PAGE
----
First-term US House Democrat Rashida Tlaib, one of the first two Muslim women to serve in Congress, became a focus of international controversy when Israel denied her entry to the Jewish state and Palestinian territories on a congressional visitFirst-term US House Democrat Rashida Tlaib, one of the first two Muslim women to serve in Congress, became a focus of international controversy when Israel denied her entry to the Jewish state and Palestinian territories on a congressional visit (AFP Photo/BILL PUGLIANO)
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Washington (AFP) - Israel's decision to bar two Muslim members of the US Congress drew strikingly sharp criticism from several allies to the Jewish state, including top Democratic lawmakers, presidential hopefuls and influential pro-Israel lobby AIPAC.
The American Israel Public Affairs Committee, widely supported by Democrats and Republicans alike in Washington, led a collection of pro-Israel groups in denouncing Israeli Prime Minister Benjamin Netanyahu's block of the anti-Trump lawmakers' visit, a move encouraged by President Donald Trump himself.
While the group's members "disagree" with support by House Democrats Ilhan Omar and Rashida Tlaib for a boycott on Israel, AIPAC said "we also believe every member of Congress should be able to visit and experience our democratic ally Israel firsthand."
More than 70 House and Senate Democrats publicly denounced Israel's rejection, while Republican lawmakers were largely silent following the announcement.
Senate Minority Leader Chuck Schumer, a staunch Israel ally on Capitol Hill, called the decision "a sign of weakness (that) will only hurt the US-Israeli relationship and support for Israel in America."
House Speaker Nancy Pelosi herself has clashed with Omar and Tlaib, who have been accused of anti-Semitic and anti-Israel statements.
But Pelosi, the top Democrat in Congress, called the travel ban "beneath the dignity of the great State of Israel."
Israel scrapped the visit shortly after Trump weighed in via Twitter to say it would be showing "great weakness" if the Jewish state allowed the lawmakers in, leading to suspicion that Netanyahu acted only after receiving ally Trump's imprimatur.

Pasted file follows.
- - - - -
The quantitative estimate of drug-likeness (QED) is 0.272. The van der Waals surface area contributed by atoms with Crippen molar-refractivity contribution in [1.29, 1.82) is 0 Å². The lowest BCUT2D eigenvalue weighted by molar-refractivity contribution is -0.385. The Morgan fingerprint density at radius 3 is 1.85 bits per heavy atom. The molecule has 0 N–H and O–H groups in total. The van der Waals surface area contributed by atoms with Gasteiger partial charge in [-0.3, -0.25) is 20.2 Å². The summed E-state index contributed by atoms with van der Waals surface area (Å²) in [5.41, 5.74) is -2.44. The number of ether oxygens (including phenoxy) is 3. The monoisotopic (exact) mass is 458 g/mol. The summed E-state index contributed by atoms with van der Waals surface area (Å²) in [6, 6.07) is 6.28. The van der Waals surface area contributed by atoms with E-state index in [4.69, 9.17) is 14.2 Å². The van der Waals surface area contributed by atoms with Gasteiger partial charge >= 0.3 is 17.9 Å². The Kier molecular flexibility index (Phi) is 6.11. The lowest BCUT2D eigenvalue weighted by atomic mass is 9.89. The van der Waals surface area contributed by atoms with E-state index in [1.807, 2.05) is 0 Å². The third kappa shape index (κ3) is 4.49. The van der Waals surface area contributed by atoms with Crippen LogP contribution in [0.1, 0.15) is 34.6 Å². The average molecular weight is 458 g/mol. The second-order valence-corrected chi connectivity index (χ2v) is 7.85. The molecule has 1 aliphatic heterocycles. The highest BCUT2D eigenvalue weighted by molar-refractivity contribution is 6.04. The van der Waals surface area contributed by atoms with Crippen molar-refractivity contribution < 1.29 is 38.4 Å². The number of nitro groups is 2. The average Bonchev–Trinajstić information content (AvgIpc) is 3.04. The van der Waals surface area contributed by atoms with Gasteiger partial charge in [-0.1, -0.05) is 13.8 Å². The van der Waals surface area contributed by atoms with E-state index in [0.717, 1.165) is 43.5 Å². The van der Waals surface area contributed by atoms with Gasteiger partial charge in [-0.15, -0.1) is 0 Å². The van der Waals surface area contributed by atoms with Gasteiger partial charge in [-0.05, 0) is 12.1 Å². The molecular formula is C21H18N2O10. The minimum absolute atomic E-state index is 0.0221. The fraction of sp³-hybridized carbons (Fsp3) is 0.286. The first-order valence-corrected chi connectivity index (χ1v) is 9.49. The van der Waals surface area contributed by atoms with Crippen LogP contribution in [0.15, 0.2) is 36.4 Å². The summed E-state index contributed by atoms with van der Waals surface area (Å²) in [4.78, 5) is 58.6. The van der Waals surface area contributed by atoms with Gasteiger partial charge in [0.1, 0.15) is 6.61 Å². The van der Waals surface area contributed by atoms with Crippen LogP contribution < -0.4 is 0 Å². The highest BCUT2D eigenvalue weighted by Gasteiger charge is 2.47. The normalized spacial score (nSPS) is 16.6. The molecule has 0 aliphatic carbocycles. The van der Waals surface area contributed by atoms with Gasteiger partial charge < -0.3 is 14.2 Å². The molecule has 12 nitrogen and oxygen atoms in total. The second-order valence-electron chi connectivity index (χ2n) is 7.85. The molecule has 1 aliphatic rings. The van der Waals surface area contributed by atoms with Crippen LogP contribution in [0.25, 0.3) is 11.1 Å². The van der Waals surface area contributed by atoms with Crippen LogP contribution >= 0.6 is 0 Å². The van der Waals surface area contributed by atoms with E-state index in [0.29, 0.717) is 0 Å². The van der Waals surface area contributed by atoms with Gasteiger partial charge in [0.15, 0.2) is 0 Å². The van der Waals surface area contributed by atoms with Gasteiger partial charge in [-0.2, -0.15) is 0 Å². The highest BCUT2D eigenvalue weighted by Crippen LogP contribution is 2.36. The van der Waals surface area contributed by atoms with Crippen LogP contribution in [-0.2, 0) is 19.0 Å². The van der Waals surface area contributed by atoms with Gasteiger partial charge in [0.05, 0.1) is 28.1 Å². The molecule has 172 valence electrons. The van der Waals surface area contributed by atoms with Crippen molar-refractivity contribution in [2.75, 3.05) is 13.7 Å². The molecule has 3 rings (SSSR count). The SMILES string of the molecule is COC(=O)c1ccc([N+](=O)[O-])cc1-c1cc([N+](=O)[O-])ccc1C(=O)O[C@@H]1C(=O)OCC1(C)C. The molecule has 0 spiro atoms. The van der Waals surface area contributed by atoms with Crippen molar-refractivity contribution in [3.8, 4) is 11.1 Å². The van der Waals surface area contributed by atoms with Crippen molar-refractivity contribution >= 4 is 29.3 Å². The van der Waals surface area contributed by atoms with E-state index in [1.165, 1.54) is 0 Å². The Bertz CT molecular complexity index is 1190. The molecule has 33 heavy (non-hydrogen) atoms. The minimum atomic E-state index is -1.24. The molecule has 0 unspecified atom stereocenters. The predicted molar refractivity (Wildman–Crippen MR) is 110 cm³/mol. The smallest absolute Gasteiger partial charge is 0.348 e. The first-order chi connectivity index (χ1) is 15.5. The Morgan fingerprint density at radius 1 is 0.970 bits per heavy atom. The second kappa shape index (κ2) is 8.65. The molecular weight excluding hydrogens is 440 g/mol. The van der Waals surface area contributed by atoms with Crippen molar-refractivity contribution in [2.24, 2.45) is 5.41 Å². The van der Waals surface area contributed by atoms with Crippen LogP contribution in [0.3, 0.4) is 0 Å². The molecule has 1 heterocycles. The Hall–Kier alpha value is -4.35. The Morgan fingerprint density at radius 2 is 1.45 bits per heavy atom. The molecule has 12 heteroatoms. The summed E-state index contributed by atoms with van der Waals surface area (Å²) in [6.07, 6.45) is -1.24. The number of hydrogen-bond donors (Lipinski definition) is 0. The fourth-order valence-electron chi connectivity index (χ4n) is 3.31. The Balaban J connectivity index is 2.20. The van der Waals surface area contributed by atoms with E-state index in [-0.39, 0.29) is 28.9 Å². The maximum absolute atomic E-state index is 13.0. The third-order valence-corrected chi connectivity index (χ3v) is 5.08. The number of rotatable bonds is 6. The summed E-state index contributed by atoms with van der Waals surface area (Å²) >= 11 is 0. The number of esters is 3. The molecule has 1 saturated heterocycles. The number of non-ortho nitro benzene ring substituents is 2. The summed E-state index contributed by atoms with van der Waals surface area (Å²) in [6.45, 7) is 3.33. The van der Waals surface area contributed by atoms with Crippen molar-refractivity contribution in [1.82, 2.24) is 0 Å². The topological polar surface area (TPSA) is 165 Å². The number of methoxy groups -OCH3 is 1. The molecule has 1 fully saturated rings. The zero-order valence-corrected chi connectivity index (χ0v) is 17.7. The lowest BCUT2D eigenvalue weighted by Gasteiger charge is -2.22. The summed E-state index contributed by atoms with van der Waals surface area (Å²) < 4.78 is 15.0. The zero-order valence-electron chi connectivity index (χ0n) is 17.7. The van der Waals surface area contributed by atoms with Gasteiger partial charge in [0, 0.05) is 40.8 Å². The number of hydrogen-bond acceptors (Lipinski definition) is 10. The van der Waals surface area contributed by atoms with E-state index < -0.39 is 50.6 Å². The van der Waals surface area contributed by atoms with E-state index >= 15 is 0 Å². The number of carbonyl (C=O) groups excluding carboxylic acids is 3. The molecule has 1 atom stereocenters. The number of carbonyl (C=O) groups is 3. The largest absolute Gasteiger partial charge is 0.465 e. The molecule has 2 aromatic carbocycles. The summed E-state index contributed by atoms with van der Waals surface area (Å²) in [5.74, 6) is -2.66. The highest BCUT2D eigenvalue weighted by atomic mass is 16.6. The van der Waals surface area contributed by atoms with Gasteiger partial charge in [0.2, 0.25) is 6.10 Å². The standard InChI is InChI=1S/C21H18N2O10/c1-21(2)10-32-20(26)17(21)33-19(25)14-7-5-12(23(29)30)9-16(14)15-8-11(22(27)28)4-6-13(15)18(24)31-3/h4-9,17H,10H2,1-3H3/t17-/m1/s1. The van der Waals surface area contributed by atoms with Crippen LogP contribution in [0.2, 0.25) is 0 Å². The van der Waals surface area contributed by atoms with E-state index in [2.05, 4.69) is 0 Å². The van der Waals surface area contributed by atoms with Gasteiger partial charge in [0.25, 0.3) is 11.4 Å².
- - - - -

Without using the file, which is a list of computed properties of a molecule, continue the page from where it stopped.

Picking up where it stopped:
That notion was reinforced by Israel's ex-ambassador to Washington Danny Ayalon, who tweeted that his government had "rightfully decided to accept that recommendation" from Trump.
Omar, a Somali refugee, and Tlaib, born in Detroit to Palestinian immigrants, have faced censure from colleagues in Congress.
The House of Representatives voted to condemn anti-Semitism in March, after a series of Omar remarks that were criticized as offensive to Israel and Jews.
But colleagues rushed to their defense Thursday, angrily opposing the Israeli ban that Omar herself described as "chilling."
Several lawmakers expressed alarm at Trump's deviation from traditional diplomatic protocol, saying his interference will only drive a wedge between the longstanding allies and undermine the bipartisan basis for congressional support.
"The Trump Administration made a mistake in urging Israel to prevent them from entering the country," said Senator Susan Collins, one of the only Republican lawmakers to openly break with Trump over the incident.
Several Democratic presidential candidates piled on, including frontrunner Joe Biden, attacking Netanyahu's decision and Trump's public meddling in a sovereign nation's affairs.
Trump himself insisted it was Israel's call.
"What they've said is disgraceful, so I can't imagine why Israel would let them in," Trump told reporters of the lawmakers. "But if they want to let them in, they can."
While most Republicans laid low, some support for Netanyahu's move, and Trump's intervention, trickled out.
Congressman Mo Brooks tweeted that Omar and Tlaib "hate, want to hurt, maybe even destroy" the Jewish state.
"Israel bars enemies from entering Israel," the Alabama Republican added. "How can anyone disagree with that?"